Geese flying high in state

  • Article by: DENNIS ANDERSON , Star Tribune
  • Updated: August 29, 2010 - 7:43 AM

From a breeding population of almost none — zero — resident Canada geese in the late 1960s, Minnesota’s flock has grown to about 300,000 of these fowl.

Randy Bartz "Flagging" for Canada geese near Rochester.

Photo: Doug Smith, Star Tribune

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Decades ago, when Randy Bartz began hunting Canada geese seriously -- placing his long love of duck hunting secondary -- he had limited places where he could chase these big birds.

"Of course we had them in Rochester,'' said Bartz, of Oronoco, Minn., also known as "The Flagman,'' for his development of nylon goose imitations that hunters wave to attract honkers. "But elsewhere in the state, you either had to go to the far northwest, to Thief Lake, or to Fergus Falls or a couple of other spots. There just weren't that many opportunities.''

Times have changed. From a breeding population of almost none -- zero -- resident Canada geese in the late 1960s, Minnesota's flock has grown to about 300,000 of these fowl.

"When we first began our breeding waterfowl surveys in spring 1968,'' said Department of Natural Resources waterfowl specialist Steve Cordts, "we didn't count one Canada goose for the first six years. Now they can be found just about everywhere in the state.''

As Minnesota's honker population has grown, hunting opportunities have expanded -- and not only geographically. A September season has been added, which this year begins on Saturday, a half-hour before sunrise.

Bartz is among about 25,000 Minnesota waterfowlers who will be afield then, a group that during the early season (ending this year on Sept. 22) will kill about 40 percent of Canada geese harvested in the state this fall.

Amazingly, while Minnesota's resident Canada goose population has exploded, the number of Canada geese that migrate through the state -- the Eastern Prairie Population (EPP) that nests in the Canadian far north -- has remained about constant.

In the 1960s, the EPP flock provided nearly the entirety of the Minnesota Canada goose harvest, much of it near the Lac qui Parle Wildlife Management Area and Refuge in the western part of the state.

Today, the EPP harvest represents less than 10 percent of the state's Canada goose kill, a decline caused not only by the expansion of resident Canada geese but also because many EPP birds now arrive in Minnesota as late as mid-November, a month later than they once did.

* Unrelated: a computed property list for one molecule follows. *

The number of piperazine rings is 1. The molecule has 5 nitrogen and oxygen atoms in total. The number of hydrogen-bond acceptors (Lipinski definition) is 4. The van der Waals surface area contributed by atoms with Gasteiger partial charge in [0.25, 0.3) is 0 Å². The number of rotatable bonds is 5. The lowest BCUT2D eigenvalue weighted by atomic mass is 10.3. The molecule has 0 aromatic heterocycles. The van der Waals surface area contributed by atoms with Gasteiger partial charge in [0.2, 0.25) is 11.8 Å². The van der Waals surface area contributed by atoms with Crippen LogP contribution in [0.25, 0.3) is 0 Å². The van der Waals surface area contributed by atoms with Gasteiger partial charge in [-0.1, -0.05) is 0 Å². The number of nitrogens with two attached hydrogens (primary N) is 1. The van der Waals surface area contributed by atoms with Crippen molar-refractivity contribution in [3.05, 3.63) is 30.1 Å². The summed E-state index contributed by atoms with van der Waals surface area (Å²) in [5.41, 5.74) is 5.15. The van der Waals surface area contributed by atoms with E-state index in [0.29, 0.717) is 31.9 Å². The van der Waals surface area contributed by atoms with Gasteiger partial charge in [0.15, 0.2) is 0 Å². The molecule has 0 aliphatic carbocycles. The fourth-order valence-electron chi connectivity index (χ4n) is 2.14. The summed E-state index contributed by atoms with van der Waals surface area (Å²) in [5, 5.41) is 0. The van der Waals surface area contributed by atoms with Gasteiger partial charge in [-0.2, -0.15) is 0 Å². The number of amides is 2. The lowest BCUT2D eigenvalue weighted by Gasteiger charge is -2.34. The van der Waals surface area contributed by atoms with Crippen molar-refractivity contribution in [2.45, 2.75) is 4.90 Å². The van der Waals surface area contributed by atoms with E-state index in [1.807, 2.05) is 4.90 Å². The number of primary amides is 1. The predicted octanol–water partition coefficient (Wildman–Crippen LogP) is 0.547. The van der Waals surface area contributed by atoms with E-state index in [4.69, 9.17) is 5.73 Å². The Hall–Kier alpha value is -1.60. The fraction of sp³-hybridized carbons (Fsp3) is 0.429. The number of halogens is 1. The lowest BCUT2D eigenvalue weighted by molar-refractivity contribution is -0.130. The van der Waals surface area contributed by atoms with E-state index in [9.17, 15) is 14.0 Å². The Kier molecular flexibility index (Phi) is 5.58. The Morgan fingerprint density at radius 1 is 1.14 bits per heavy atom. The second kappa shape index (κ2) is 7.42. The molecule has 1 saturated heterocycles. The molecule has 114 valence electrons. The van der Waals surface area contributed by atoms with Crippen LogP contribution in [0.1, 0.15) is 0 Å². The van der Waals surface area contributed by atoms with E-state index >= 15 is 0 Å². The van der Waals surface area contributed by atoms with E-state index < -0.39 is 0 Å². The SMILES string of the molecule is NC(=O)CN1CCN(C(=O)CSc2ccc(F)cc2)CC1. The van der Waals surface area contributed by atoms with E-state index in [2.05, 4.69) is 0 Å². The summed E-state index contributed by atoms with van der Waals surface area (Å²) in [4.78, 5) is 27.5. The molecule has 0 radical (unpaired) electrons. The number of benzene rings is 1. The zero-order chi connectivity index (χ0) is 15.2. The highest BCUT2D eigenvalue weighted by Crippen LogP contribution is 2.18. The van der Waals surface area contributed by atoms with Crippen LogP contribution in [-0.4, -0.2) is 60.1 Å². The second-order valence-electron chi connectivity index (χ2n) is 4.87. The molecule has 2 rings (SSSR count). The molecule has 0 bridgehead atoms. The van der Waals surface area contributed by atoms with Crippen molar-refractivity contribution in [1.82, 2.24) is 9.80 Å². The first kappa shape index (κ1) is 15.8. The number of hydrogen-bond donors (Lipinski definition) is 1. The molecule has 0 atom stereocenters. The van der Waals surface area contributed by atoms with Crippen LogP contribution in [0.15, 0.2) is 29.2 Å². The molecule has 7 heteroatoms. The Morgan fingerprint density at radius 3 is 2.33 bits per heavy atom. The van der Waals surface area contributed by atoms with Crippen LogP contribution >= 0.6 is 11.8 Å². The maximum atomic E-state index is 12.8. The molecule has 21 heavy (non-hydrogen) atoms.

Longer, warmer falls in recent years might be one reason for the delayed migration. Agricultural changes on Manitoba prairies also seem to be keeping EPP geese in the north much later into autumn. And Winnipeg's honker population has grown exponentially in recent decades, as that city, much like Minneapolis-St. Paul, has come to serve as a sort of refuge for the birds, safe from hunters.

But if Minnesota's resident Canada goose population has grown so markedly, and the EPP migration has remained constant -- notwithstanding the lateness of its arrival here -- why hasn't the total harvest of these birds in the state skyrocketed proportionately?

One reason, Cordts said, is that there could be a "full freezer'' effect that comes into play as fall wears on -- meaning at some point even ardent goose hunters have killed as many geese as they want to kill. Or can eat.

Another explanation is that the number of Canada goose hunters in the state has trended downward. Example: In the early goose season last year, 25,189 hunters participated, down from 33,202 in 2000. Declines occurred in each of five regions monitored by the DNR, including the metro, which saw a falloff of about 1,000 September waterfowlers, from 13,656 in 2008 to 12,794 in 2009.

"I'm somewhat surprised there isn't a little more interest in goose hunting, particularly in September,'' Cordts said. "Generally, if you do a little scouting, there are geese around to hunt.''

The good news, Cordts said, is that Minnesota's resident Canada goose numbers appear to have stabilized, in large part because of the relatively high harvest achieved by hunters.

"Our situation is different from that of the Dakotas and Manitoba,'' he said. "Through the late 1990s, there was evidence that Minnesota's breeding goose population was still growing. Now, for the last decade, it's been stable, while in the Dakotas and Manitoba, goose populations are still rising. They don't have the number of hunters we do in Minnesota, so it's difficult to get their populations stabilized.''

"Flagman'' Bartz is among those happy with the proliferation of resident geese in Minnesota. About 20 years ago, he sold his flags and other products ( in Rochester and a handful of other Minnesota cities. Today, they can be found from Warroad to Worthington.

"When I guided goose hunters in Rochester in the 1980s,'' Bartz said, "people came from all over the state to hunt. Now that number has fallen off. Most people can hunt Canada geese right near their homes now throughout Minnesota.''

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